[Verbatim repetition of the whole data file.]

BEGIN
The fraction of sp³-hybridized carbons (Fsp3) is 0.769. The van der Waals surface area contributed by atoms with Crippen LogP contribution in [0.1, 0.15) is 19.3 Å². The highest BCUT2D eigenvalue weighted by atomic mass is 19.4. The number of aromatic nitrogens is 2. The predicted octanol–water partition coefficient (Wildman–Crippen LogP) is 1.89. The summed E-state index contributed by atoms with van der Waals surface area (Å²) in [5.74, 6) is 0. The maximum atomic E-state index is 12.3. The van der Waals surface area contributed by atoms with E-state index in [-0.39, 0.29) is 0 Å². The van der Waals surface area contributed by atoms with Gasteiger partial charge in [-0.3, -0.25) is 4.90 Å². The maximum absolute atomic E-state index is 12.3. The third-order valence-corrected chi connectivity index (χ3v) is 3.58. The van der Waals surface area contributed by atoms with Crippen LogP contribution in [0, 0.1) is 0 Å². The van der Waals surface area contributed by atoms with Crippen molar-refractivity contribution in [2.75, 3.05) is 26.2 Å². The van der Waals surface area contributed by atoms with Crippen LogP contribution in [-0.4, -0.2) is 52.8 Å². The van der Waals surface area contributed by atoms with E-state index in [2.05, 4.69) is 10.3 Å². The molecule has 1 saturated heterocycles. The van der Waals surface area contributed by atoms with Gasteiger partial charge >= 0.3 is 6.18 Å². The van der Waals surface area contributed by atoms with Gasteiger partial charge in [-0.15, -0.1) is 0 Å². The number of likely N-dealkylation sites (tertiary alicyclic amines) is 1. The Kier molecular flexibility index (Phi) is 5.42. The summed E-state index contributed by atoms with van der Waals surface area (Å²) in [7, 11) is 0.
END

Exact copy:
The fraction of sp³-hybridized carbons (Fsp3) is 0.769. The van der Waals surface area contributed by atoms with Crippen LogP contribution in [0.1, 0.15) is 19.3 Å². The highest BCUT2D eigenvalue weighted by atomic mass is 19.4. The number of aromatic nitrogens is 2. The predicted octanol–water partition coefficient (Wildman–Crippen LogP) is 1.89. The summed E-state index contributed by atoms with van der Waals surface area (Å²) in [5.74, 6) is 0. The maximum atomic E-state index is 12.3. The van der Waals surface area contributed by atoms with E-state index in [-0.39, 0.29) is 0 Å². The van der Waals surface area contributed by atoms with Gasteiger partial charge in [-0.3, -0.25) is 4.90 Å². The maximum absolute atomic E-state index is 12.3. The third-order valence-corrected chi connectivity index (χ3v) is 3.58. The van der Waals surface area contributed by atoms with Crippen LogP contribution in [0, 0.1) is 0 Å². The van der Waals surface area contributed by atoms with Crippen molar-refractivity contribution in [2.75, 3.05) is 26.2 Å². The van der Waals surface area contributed by atoms with Crippen LogP contribution in [-0.4, -0.2) is 52.8 Å². The van der Waals surface area contributed by atoms with E-state index in [2.05, 4.69) is 10.3 Å². The molecule has 1 saturated heterocycles. The van der Waals surface area contributed by atoms with Gasteiger partial charge >= 0.3 is 6.18 Å². The van der Waals surface area contributed by atoms with Gasteiger partial charge in [-0.15, -0.1) is 0 Å². The number of likely N-dealkylation sites (tertiary alicyclic amines) is 1. The Kier molecular flexibility index (Phi) is 5.42. The summed E-state index contributed by atoms with van der Waals surface area (Å²) in [7, 11) is 0.